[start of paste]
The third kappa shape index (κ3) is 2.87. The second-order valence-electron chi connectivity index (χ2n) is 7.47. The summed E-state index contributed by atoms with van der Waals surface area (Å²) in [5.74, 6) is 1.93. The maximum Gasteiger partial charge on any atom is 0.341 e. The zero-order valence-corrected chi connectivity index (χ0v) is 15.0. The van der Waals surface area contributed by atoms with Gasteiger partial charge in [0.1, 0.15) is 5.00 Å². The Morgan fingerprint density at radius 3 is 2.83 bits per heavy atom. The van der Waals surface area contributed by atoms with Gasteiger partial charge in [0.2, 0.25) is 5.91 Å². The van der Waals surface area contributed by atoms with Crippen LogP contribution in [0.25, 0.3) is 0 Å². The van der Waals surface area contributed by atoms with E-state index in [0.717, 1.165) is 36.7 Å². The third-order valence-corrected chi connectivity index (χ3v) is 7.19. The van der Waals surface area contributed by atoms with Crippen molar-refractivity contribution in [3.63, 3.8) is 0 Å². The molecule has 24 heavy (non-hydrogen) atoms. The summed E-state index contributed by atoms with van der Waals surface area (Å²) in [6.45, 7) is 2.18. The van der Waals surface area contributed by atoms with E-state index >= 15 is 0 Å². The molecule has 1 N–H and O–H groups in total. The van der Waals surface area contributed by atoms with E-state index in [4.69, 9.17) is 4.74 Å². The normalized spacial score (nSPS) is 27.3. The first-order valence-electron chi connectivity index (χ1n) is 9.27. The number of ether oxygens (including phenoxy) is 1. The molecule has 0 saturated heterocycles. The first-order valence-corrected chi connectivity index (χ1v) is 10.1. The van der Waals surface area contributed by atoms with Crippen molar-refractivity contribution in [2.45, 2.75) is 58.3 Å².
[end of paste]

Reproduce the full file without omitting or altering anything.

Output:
The third kappa shape index (κ3) is 2.87. The second-order valence-electron chi connectivity index (χ2n) is 7.47. The summed E-state index contributed by atoms with van der Waals surface area (Å²) in [5.74, 6) is 1.93. The maximum Gasteiger partial charge on any atom is 0.341 e. The zero-order valence-corrected chi connectivity index (χ0v) is 15.0. The van der Waals surface area contributed by atoms with Gasteiger partial charge in [0.1, 0.15) is 5.00 Å². The Morgan fingerprint density at radius 3 is 2.83 bits per heavy atom. The van der Waals surface area contributed by atoms with Gasteiger partial charge in [0.2, 0.25) is 5.91 Å². The van der Waals surface area contributed by atoms with Crippen LogP contribution in [0.25, 0.3) is 0 Å². The van der Waals surface area contributed by atoms with E-state index in [0.717, 1.165) is 36.7 Å². The third-order valence-corrected chi connectivity index (χ3v) is 7.19. The van der Waals surface area contributed by atoms with Crippen molar-refractivity contribution in [3.63, 3.8) is 0 Å². The molecule has 24 heavy (non-hydrogen) atoms. The summed E-state index contributed by atoms with van der Waals surface area (Å²) in [6.45, 7) is 2.18. The van der Waals surface area contributed by atoms with E-state index >= 15 is 0 Å². The molecule has 1 N–H and O–H groups in total. The van der Waals surface area contributed by atoms with E-state index in [4.69, 9.17) is 4.74 Å². The normalized spacial score (nSPS) is 27.3. The first-order valence-electron chi connectivity index (χ1n) is 9.27. The number of ether oxygens (including phenoxy) is 1. The molecule has 0 saturated heterocycles. The first-order valence-corrected chi connectivity index (χ1v) is 10.1. The van der Waals surface area contributed by atoms with Crippen molar-refractivity contribution in [2.45, 2.75) is 58.3 Å².